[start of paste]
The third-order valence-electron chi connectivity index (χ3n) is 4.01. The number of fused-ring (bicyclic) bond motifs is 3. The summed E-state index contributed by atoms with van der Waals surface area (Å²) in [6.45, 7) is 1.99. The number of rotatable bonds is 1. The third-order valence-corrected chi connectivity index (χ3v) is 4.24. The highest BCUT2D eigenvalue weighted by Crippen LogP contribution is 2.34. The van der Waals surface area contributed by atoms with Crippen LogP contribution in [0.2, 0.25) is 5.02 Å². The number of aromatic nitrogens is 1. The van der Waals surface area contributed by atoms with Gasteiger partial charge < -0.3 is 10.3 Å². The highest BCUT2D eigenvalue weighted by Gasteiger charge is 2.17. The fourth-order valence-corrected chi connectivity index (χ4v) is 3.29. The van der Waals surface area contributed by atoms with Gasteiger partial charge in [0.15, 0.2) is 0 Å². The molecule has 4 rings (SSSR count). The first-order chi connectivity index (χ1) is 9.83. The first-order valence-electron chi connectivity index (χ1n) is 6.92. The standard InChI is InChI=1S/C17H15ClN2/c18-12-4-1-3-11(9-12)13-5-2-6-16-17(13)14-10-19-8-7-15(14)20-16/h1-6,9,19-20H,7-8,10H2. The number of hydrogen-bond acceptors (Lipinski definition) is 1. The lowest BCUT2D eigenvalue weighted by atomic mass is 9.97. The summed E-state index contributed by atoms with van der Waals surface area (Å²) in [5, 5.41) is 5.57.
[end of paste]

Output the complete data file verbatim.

The third-order valence-electron chi connectivity index (χ3n) is 4.01. The number of fused-ring (bicyclic) bond motifs is 3. The summed E-state index contributed by atoms with van der Waals surface area (Å²) in [6.45, 7) is 1.99. The number of rotatable bonds is 1. The third-order valence-corrected chi connectivity index (χ3v) is 4.24. The highest BCUT2D eigenvalue weighted by Crippen LogP contribution is 2.34. The van der Waals surface area contributed by atoms with Crippen LogP contribution in [0.2, 0.25) is 5.02 Å². The number of aromatic nitrogens is 1. The van der Waals surface area contributed by atoms with Gasteiger partial charge < -0.3 is 10.3 Å². The highest BCUT2D eigenvalue weighted by Gasteiger charge is 2.17. The fourth-order valence-corrected chi connectivity index (χ4v) is 3.29. The van der Waals surface area contributed by atoms with Gasteiger partial charge in [0.15, 0.2) is 0 Å². The molecule has 4 rings (SSSR count). The first-order chi connectivity index (χ1) is 9.83. The first-order valence-electron chi connectivity index (χ1n) is 6.92. The standard InChI is InChI=1S/C17H15ClN2/c18-12-4-1-3-11(9-12)13-5-2-6-16-17(13)14-10-19-8-7-15(14)20-16/h1-6,9,19-20H,7-8,10H2. The number of hydrogen-bond acceptors (Lipinski definition) is 1. The lowest BCUT2D eigenvalue weighted by atomic mass is 9.97. The summed E-state index contributed by atoms with van der Waals surface area (Å²) in [5, 5.41) is 5.57.